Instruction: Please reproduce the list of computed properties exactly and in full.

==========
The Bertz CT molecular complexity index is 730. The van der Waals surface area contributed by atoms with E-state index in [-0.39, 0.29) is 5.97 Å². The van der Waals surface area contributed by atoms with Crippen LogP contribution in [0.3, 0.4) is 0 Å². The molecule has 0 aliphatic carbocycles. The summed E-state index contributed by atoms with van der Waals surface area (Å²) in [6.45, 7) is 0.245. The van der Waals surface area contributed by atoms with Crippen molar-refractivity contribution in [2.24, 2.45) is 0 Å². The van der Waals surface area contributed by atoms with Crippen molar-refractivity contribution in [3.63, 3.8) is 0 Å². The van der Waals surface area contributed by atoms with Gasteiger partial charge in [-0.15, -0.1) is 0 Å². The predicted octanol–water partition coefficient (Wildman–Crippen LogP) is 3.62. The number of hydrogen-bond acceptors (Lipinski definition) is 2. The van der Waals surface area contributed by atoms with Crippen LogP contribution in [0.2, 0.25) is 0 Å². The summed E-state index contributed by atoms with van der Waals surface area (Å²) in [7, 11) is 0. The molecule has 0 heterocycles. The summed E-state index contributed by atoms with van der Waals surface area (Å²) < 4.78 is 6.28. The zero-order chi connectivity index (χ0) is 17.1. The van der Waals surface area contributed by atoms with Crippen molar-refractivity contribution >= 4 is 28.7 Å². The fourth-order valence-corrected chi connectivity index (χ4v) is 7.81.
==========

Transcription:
The Bertz CT molecular complexity index is 730. The van der Waals surface area contributed by atoms with E-state index in [-0.39, 0.29) is 5.97 Å². The van der Waals surface area contributed by atoms with Crippen LogP contribution in [0.3, 0.4) is 0 Å². The molecule has 0 aliphatic carbocycles. The summed E-state index contributed by atoms with van der Waals surface area (Å²) in [6.45, 7) is 0.245. The van der Waals surface area contributed by atoms with Crippen molar-refractivity contribution in [2.24, 2.45) is 0 Å². The van der Waals surface area contributed by atoms with Crippen molar-refractivity contribution in [3.63, 3.8) is 0 Å². The van der Waals surface area contributed by atoms with Gasteiger partial charge in [-0.15, -0.1) is 0 Å². The predicted octanol–water partition coefficient (Wildman–Crippen LogP) is 3.62. The number of hydrogen-bond acceptors (Lipinski definition) is 2. The van der Waals surface area contributed by atoms with Crippen LogP contribution in [0.2, 0.25) is 0 Å². The summed E-state index contributed by atoms with van der Waals surface area (Å²) in [7, 11) is 0. The molecule has 0 heterocycles. The summed E-state index contributed by atoms with van der Waals surface area (Å²) < 4.78 is 6.28. The zero-order chi connectivity index (χ0) is 17.1. The van der Waals surface area contributed by atoms with Crippen molar-refractivity contribution >= 4 is 28.7 Å². The fourth-order valence-corrected chi connectivity index (χ4v) is 7.81.